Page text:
8 • Lesson 20 Word List

alienate

(v) 1. To cause to feel unfriendly where friendliness once existed.
Be careful not to alienate voters, because we need their support.

2. To cause to feel alone and cut off from.
Her year out of school had alienated Ruby from her classmates.

compete
fervent

(adj) Having or showing great warmth or deep feeling; intensely eager.
Looking meaningfully at the jury, the lawyer made a fervent plea for his client’s life.

fervor (n) Great warmth and intensity of feeling.
Romeo addressed Juliet with such fervor that her eyes filled with tears.

compete
forbearance

(n) A showing of self-control or patience.
With unusual forbearance, the principal asked the unruly student to explain the reason for his vandalism.

forbear (v) To hold back; to keep from doing or saying something.
My mother asked me to forbear revealing to my younger brothers that Abuela was ill.

gullible

(adj) Easily tricked or cheated; too trusting.
I was gullible enough to believe him when he said he would be on time.

hindrance

(n) Any person or thing that is an obstacle.
Heavy traffic on the expressway is always a hindrance to my getting to school on time.

compete
inflammatory*

(adj) Causing anger or trouble.
Even though the defendant’s rhetoric was inflammatory, the Supreme Court upheld his right to freedom of speech.

inflame (v) 1. To excite or anger.
The principal’s refusal to listen to our concerns inflamed us to the point of shouting.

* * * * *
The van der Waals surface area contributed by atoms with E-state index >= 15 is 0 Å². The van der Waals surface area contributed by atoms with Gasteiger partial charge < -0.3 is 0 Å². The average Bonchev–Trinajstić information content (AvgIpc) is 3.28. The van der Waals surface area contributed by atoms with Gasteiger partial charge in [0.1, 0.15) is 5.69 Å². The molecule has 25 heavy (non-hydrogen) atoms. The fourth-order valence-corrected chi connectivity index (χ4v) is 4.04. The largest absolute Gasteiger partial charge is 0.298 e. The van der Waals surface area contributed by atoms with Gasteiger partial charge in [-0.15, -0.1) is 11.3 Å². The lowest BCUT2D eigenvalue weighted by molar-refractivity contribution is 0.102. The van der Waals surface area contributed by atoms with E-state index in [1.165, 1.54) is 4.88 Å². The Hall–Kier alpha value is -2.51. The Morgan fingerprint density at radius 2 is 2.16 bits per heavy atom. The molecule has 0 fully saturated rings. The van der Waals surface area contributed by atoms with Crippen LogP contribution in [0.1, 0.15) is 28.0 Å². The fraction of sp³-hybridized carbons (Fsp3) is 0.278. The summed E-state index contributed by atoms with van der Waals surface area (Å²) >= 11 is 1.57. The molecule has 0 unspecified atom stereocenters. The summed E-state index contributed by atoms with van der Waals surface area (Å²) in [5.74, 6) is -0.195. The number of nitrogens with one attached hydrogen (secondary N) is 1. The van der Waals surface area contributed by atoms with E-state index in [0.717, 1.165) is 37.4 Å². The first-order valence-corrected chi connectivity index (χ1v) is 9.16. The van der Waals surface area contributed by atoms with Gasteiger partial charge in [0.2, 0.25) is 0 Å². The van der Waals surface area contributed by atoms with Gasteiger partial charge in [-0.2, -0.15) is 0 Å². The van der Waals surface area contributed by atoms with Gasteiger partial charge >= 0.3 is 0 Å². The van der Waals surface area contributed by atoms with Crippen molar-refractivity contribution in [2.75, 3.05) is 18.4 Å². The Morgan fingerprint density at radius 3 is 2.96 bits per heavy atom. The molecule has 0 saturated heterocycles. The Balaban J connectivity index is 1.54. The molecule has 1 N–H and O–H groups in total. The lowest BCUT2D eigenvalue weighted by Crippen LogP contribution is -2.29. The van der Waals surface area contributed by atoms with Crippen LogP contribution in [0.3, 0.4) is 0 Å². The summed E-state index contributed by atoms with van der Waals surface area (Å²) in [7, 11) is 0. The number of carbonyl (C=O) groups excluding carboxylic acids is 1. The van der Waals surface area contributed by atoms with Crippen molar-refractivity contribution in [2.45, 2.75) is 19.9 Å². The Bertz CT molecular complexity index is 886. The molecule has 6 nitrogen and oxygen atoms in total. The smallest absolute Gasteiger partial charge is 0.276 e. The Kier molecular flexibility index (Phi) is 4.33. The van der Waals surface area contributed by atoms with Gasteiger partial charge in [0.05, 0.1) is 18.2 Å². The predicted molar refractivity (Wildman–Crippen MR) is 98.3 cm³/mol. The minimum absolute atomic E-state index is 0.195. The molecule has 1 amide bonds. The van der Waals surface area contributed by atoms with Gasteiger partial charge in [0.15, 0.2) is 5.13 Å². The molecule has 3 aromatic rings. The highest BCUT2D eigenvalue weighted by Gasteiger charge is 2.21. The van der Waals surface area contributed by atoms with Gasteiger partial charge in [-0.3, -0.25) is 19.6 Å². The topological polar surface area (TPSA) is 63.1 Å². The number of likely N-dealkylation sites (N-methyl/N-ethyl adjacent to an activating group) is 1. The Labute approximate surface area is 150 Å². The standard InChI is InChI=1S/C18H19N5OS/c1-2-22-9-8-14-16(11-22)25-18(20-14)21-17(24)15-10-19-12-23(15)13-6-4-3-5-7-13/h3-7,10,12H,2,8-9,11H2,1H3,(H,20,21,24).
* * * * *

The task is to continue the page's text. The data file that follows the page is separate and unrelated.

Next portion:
2. To make or become swollen and sore.
Try not to rub your eye; it will just inflame it.

ordain

(v) 1. To order or prearrange.
The U.S. Constitution ordains three separate branches of government: the executive, the legislative, and the judicial.

2. To install as a minister, priest, or rabbi, often in a special ceremony.
She hopes to work in the villages in Chiapas once she is ordained.

ovation

(n) An enthusiastic reception; long and loud applause.
When the pianist stepped onto the stage, the audience rose with a spontaneous ovation.

compete
overt

(adj) Not hidden; public.
After months of making small hints about my clothes, my older sister finally made an overt offer to buy me a new spring wardrobe.

recant

(v) To take back an opinion or statement; to confess to being wrong.
After he talked to a lawyer, the young man recanted his confession and pleaded “not guilty.”

rejoinder

(n) A reply to what has been said.
Uncle Paco was famous in our family for his funny, sharp rejoinders.

reproach

(v) To find fault with; to blame.
My mother reproached me for forgetting my little brother’s birthday.

(n) Blame, disgrace, or discredit.
When my grandmother died at the age of ninety-four, she had lived a life that was above reproach.

compete
servile

(adj) Excessively humble; overly willing to serve or to please.
Mari’s servile attention to the teacher was her way of trying to get a good grade.

surpass

(v) To exceed or go beyond.
The fact that Marta finished her first marathon surpassed her wildest dreams.

vilify

(v) To make vicious remarks about someone in a way that damages that person’s character; to slander.
The candidates for governor agreed not to vilify each other in their commercials.

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